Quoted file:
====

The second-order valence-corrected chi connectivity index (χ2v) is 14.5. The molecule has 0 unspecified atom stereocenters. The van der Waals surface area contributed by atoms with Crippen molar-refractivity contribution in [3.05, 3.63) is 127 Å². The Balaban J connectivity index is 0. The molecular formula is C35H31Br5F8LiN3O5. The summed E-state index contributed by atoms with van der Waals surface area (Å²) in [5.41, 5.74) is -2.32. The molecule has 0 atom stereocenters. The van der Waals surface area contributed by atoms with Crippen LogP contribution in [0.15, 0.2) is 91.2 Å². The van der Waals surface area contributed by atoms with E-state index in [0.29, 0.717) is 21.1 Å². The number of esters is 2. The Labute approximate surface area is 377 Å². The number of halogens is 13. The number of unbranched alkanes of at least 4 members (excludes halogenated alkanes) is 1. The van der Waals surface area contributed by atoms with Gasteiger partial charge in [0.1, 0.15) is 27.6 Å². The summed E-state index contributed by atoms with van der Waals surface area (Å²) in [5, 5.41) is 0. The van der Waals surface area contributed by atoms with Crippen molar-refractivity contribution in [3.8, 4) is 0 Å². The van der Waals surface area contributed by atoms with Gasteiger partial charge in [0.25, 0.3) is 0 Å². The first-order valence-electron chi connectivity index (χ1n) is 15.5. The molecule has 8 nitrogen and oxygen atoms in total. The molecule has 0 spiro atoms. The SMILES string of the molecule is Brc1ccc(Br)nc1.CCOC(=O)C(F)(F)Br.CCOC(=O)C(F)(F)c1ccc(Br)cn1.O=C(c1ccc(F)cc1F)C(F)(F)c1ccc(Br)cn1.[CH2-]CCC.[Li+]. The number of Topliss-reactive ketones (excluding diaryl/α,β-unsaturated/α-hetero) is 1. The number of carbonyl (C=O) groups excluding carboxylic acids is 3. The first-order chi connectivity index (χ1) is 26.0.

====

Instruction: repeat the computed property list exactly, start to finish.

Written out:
The second-order valence-corrected chi connectivity index (χ2v) is 14.5. The molecule has 0 unspecified atom stereocenters. The van der Waals surface area contributed by atoms with Crippen molar-refractivity contribution in [3.05, 3.63) is 127 Å². The Balaban J connectivity index is 0. The molecular formula is C35H31Br5F8LiN3O5. The summed E-state index contributed by atoms with van der Waals surface area (Å²) in [5.41, 5.74) is -2.32. The molecule has 0 atom stereocenters. The van der Waals surface area contributed by atoms with Crippen LogP contribution in [0.15, 0.2) is 91.2 Å². The van der Waals surface area contributed by atoms with E-state index in [0.29, 0.717) is 21.1 Å². The number of esters is 2. The Labute approximate surface area is 377 Å². The number of halogens is 13. The number of unbranched alkanes of at least 4 members (excludes halogenated alkanes) is 1. The van der Waals surface area contributed by atoms with Gasteiger partial charge in [0.1, 0.15) is 27.6 Å². The summed E-state index contributed by atoms with van der Waals surface area (Å²) in [5, 5.41) is 0. The van der Waals surface area contributed by atoms with Crippen molar-refractivity contribution in [3.8, 4) is 0 Å². The van der Waals surface area contributed by atoms with Gasteiger partial charge in [0.25, 0.3) is 0 Å². The first-order valence-electron chi connectivity index (χ1n) is 15.5. The molecule has 8 nitrogen and oxygen atoms in total. The molecule has 0 spiro atoms. The SMILES string of the molecule is Brc1ccc(Br)nc1.CCOC(=O)C(F)(F)Br.CCOC(=O)C(F)(F)c1ccc(Br)cn1.O=C(c1ccc(F)cc1F)C(F)(F)c1ccc(Br)cn1.[CH2-]CCC.[Li+]. The number of Topliss-reactive ketones (excluding diaryl/α,β-unsaturated/α-hetero) is 1. The number of carbonyl (C=O) groups excluding carboxylic acids is 3. The first-order chi connectivity index (χ1) is 26.0.